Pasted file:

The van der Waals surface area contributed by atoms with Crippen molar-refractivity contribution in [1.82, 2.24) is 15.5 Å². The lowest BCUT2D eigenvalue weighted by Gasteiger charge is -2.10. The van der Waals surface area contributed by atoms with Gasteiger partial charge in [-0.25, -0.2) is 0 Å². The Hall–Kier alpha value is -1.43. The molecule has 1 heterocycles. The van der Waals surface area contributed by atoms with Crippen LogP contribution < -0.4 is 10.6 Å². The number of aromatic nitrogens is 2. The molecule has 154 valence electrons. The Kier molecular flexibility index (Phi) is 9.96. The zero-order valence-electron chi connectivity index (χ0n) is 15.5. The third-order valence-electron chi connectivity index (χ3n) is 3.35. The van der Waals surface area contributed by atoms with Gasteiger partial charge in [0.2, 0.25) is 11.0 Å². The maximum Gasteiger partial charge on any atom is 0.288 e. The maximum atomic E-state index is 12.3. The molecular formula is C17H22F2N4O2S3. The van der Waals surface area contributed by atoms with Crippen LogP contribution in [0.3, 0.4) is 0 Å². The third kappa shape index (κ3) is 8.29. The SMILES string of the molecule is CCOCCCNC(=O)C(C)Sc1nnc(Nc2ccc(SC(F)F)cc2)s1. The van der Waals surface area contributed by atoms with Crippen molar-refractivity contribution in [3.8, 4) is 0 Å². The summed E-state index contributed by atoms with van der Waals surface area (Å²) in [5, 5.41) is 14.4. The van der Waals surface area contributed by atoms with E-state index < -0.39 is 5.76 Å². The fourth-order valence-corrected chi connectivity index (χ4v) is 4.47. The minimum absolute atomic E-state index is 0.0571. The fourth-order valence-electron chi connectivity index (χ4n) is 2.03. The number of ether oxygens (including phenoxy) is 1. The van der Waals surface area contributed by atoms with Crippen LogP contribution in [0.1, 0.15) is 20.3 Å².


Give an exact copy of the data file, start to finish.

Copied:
The van der Waals surface area contributed by atoms with Crippen molar-refractivity contribution in [1.82, 2.24) is 15.5 Å². The lowest BCUT2D eigenvalue weighted by Gasteiger charge is -2.10. The van der Waals surface area contributed by atoms with Gasteiger partial charge in [-0.25, -0.2) is 0 Å². The Hall–Kier alpha value is -1.43. The molecule has 1 heterocycles. The van der Waals surface area contributed by atoms with Crippen LogP contribution < -0.4 is 10.6 Å². The number of aromatic nitrogens is 2. The molecule has 154 valence electrons. The Kier molecular flexibility index (Phi) is 9.96. The zero-order valence-electron chi connectivity index (χ0n) is 15.5. The third-order valence-electron chi connectivity index (χ3n) is 3.35. The van der Waals surface area contributed by atoms with Gasteiger partial charge in [0.2, 0.25) is 11.0 Å². The maximum Gasteiger partial charge on any atom is 0.288 e. The maximum atomic E-state index is 12.3. The molecular formula is C17H22F2N4O2S3. The van der Waals surface area contributed by atoms with Crippen LogP contribution in [0.3, 0.4) is 0 Å². The third kappa shape index (κ3) is 8.29. The SMILES string of the molecule is CCOCCCNC(=O)C(C)Sc1nnc(Nc2ccc(SC(F)F)cc2)s1. The van der Waals surface area contributed by atoms with Crippen molar-refractivity contribution in [3.8, 4) is 0 Å². The summed E-state index contributed by atoms with van der Waals surface area (Å²) in [5, 5.41) is 14.4. The van der Waals surface area contributed by atoms with E-state index < -0.39 is 5.76 Å². The fourth-order valence-corrected chi connectivity index (χ4v) is 4.47. The minimum absolute atomic E-state index is 0.0571. The fourth-order valence-electron chi connectivity index (χ4n) is 2.03. The number of ether oxygens (including phenoxy) is 1. The van der Waals surface area contributed by atoms with Crippen LogP contribution in [0.1, 0.15) is 20.3 Å².